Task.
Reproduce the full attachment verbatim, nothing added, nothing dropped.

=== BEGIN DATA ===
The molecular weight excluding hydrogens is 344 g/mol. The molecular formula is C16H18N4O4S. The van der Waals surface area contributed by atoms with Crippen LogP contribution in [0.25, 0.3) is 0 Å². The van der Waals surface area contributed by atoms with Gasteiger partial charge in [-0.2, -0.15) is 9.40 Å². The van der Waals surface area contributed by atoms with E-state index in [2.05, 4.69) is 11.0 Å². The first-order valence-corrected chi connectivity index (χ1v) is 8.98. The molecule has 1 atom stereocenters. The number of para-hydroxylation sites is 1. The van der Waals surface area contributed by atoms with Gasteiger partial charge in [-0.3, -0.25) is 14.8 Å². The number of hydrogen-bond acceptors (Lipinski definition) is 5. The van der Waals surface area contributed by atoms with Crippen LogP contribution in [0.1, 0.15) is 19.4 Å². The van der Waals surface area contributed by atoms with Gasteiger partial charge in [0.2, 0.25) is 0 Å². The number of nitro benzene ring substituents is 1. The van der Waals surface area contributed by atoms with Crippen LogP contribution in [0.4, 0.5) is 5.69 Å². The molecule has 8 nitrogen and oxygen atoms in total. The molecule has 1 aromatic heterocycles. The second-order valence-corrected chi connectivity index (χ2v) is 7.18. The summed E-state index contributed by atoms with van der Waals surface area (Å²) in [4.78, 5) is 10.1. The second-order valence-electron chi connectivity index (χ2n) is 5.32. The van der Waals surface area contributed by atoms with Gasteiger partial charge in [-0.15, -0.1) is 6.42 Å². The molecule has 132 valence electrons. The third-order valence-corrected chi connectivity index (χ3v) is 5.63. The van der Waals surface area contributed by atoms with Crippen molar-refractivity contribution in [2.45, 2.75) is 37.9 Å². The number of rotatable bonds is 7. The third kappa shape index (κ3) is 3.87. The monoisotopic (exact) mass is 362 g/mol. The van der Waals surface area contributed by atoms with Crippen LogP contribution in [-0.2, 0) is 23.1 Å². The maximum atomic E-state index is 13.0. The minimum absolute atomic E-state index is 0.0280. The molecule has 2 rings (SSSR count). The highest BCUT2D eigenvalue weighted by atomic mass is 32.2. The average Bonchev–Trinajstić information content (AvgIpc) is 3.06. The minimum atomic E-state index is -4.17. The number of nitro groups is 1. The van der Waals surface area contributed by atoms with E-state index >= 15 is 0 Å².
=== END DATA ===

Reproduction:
The molecular weight excluding hydrogens is 344 g/mol. The molecular formula is C16H18N4O4S. The van der Waals surface area contributed by atoms with Crippen LogP contribution in [0.25, 0.3) is 0 Å². The van der Waals surface area contributed by atoms with Gasteiger partial charge in [-0.2, -0.15) is 9.40 Å². The van der Waals surface area contributed by atoms with E-state index in [2.05, 4.69) is 11.0 Å². The first-order valence-corrected chi connectivity index (χ1v) is 8.98. The molecule has 1 atom stereocenters. The number of para-hydroxylation sites is 1. The van der Waals surface area contributed by atoms with Gasteiger partial charge in [-0.3, -0.25) is 14.8 Å². The number of hydrogen-bond acceptors (Lipinski definition) is 5. The van der Waals surface area contributed by atoms with Crippen LogP contribution in [0.1, 0.15) is 19.4 Å². The van der Waals surface area contributed by atoms with Gasteiger partial charge in [0.2, 0.25) is 0 Å². The number of nitro benzene ring substituents is 1. The van der Waals surface area contributed by atoms with Crippen LogP contribution in [0.4, 0.5) is 5.69 Å². The molecule has 8 nitrogen and oxygen atoms in total. The molecule has 1 aromatic heterocycles. The second-order valence-corrected chi connectivity index (χ2v) is 7.18. The summed E-state index contributed by atoms with van der Waals surface area (Å²) in [4.78, 5) is 10.1. The second-order valence-electron chi connectivity index (χ2n) is 5.32. The van der Waals surface area contributed by atoms with Gasteiger partial charge in [-0.15, -0.1) is 6.42 Å². The molecule has 132 valence electrons. The third-order valence-corrected chi connectivity index (χ3v) is 5.63. The van der Waals surface area contributed by atoms with Crippen molar-refractivity contribution in [2.45, 2.75) is 37.9 Å². The number of rotatable bonds is 7. The third kappa shape index (κ3) is 3.87. The monoisotopic (exact) mass is 362 g/mol. The van der Waals surface area contributed by atoms with Crippen LogP contribution in [-0.2, 0) is 23.1 Å². The maximum atomic E-state index is 13.0. The minimum absolute atomic E-state index is 0.0280. The molecule has 2 rings (SSSR count). The highest BCUT2D eigenvalue weighted by atomic mass is 32.2. The average Bonchev–Trinajstić information content (AvgIpc) is 3.06. The minimum atomic E-state index is -4.17. The number of nitro groups is 1. The van der Waals surface area contributed by atoms with E-state index >= 15 is 0 Å².